Expression vs. Impression in Liturgy and Worship

Mass

This is my 100th post here, apparently. Time flies, and the counter runs up quickly, when I post every day like I have been this month!

Brad posted this video, and I’ve seen it floating around the Twittersphere — and it’s excellent: a short but very powerful piece on liturgical reform by the Catholic News Service (CNS), the official news agency of the United States Conference of Catholic Bishops (USCCB). It underscores and makes vivid everything I’ve been writing recently: the Mass of Paul VI (the new form of the Mass since Vatican II) is meant to be every bit as reverent as the Tridentine Mass (the pre-Vatican II Latin form), and every bit as centered on God; that it is the people, and their insistence on expression of self in worship, that have led churches into bad liturgical practices. This is worth six minutes for any one of my readers, even you Protestants, to get a brief taste of the reverence of the Mass.

The highlight — the “money quote,” as Brad called it, and I agree — on the loss of reverence in the Mass (at 1:00):

The missal of Paul VI does not presume any less reverence at all than the Tridentine missal. We Americans . . . have come naturally to think that in the liturgy we want to express ourselves, and if it doesn’t feel like us then we don’t want to say it. But the whole tradition of liturgy is not primarily expressive of where people are and what they want to say to God. Instead it is impressive; it forms us and it is always bigger than any given community that celebrates.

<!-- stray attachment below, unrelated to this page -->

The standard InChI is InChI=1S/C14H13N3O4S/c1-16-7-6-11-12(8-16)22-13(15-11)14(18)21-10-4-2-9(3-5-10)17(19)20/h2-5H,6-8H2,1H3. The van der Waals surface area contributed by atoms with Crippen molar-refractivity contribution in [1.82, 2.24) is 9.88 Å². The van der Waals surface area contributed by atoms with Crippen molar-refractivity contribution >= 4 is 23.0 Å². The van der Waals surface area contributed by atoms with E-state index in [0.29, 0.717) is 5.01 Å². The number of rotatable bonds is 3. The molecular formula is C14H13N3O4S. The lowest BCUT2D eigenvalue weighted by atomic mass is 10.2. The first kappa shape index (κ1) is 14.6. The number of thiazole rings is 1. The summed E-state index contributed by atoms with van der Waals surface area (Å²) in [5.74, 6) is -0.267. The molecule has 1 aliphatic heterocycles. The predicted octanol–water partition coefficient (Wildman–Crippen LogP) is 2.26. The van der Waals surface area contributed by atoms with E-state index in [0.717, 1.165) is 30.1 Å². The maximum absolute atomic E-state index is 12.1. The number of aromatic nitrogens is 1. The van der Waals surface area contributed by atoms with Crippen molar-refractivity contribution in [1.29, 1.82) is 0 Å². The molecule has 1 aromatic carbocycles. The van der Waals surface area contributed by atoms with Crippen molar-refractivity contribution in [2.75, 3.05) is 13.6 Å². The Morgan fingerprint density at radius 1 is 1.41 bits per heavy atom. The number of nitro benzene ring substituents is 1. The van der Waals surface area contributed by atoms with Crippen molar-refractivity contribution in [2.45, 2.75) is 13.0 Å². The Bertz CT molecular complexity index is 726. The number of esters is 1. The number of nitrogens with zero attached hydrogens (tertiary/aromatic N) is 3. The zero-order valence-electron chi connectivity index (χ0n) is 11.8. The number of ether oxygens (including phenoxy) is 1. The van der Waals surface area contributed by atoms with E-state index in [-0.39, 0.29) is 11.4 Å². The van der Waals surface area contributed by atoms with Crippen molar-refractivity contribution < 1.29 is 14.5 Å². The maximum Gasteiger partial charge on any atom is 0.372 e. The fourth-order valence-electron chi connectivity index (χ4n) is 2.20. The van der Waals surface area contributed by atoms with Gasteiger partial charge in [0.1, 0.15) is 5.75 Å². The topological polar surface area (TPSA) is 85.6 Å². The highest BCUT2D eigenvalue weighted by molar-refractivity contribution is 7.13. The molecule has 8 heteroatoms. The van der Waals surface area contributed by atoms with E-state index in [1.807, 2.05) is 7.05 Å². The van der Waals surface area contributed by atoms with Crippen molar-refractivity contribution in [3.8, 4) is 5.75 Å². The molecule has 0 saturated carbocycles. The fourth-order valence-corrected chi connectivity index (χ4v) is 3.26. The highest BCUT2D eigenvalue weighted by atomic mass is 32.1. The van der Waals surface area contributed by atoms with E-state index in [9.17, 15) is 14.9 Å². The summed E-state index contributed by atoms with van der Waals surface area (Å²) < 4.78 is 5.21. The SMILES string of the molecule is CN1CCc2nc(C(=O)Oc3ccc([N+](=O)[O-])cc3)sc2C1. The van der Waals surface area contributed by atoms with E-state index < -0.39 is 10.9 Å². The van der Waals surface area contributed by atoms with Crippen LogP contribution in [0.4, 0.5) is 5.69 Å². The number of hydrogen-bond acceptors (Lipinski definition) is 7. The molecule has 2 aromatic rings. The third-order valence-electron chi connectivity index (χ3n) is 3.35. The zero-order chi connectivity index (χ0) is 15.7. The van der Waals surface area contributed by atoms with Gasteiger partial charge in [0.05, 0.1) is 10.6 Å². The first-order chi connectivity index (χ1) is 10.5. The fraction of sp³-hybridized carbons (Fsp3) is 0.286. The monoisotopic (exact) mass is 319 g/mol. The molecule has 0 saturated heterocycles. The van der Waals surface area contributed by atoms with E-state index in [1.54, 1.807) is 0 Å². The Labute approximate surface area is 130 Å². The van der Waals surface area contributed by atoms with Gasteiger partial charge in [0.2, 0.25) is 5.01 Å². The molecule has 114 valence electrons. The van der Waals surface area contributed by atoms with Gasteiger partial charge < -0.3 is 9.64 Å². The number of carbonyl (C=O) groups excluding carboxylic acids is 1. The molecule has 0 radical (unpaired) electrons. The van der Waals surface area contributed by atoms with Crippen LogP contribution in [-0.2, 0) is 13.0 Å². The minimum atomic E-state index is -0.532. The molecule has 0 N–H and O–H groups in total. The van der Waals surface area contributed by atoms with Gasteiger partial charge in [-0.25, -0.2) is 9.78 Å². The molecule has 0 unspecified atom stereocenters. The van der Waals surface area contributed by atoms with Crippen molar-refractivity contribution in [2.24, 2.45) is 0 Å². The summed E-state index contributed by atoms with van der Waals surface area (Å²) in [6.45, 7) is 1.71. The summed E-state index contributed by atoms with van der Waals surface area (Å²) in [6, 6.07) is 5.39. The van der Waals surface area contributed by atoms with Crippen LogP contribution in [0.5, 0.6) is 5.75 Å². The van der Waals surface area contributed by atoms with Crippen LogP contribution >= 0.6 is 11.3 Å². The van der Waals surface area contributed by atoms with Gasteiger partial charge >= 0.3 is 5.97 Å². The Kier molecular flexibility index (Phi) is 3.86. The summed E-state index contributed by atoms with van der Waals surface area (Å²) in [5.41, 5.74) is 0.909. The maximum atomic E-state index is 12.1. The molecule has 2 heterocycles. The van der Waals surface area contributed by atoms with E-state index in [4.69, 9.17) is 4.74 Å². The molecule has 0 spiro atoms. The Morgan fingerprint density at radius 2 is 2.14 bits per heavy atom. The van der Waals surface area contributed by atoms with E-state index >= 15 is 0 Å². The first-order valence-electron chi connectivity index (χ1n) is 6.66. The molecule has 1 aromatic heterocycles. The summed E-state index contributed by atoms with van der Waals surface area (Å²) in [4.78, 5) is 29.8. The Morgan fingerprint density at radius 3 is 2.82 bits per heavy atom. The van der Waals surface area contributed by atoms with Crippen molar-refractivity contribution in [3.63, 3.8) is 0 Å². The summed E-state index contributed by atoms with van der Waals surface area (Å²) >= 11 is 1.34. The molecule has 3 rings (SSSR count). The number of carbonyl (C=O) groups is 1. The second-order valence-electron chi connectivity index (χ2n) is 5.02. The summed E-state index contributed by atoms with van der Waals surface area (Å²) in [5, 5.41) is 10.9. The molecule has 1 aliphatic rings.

And this is precisely one of the many aspects of Catholic liturgy that I love over evangelical worship. As much as the Mass shapes us as a Church and as a people, it also defines our entire mode of approaching God in worship. I have written before about emotion in worship: how dependent on emotion evangelical worship and the evangelical experience of God always seemed to be. Evangelical worship is even more about expression — the expression of outward joy, outward worship, the expression of ourselves — and it’s probably this tendency that’s led some to demand the same from Catholicism. In evangelical churches, I was so often made to feel, when I was feeling down, that my worship wasn’t reaching God, that it was invalid, if I wasn’t singing, dancing, shouting, expressing. In the Catholic Church, it doesn’t have to be expressive of myself to be “real.” It is more impressive — I decrease, I recede, so that God can increase in me. I raise my worship to God through my participation in the liturgy, through being a part of the Body of Christ and its Sacraments — through laying down myself before God, and taking up my Cross.

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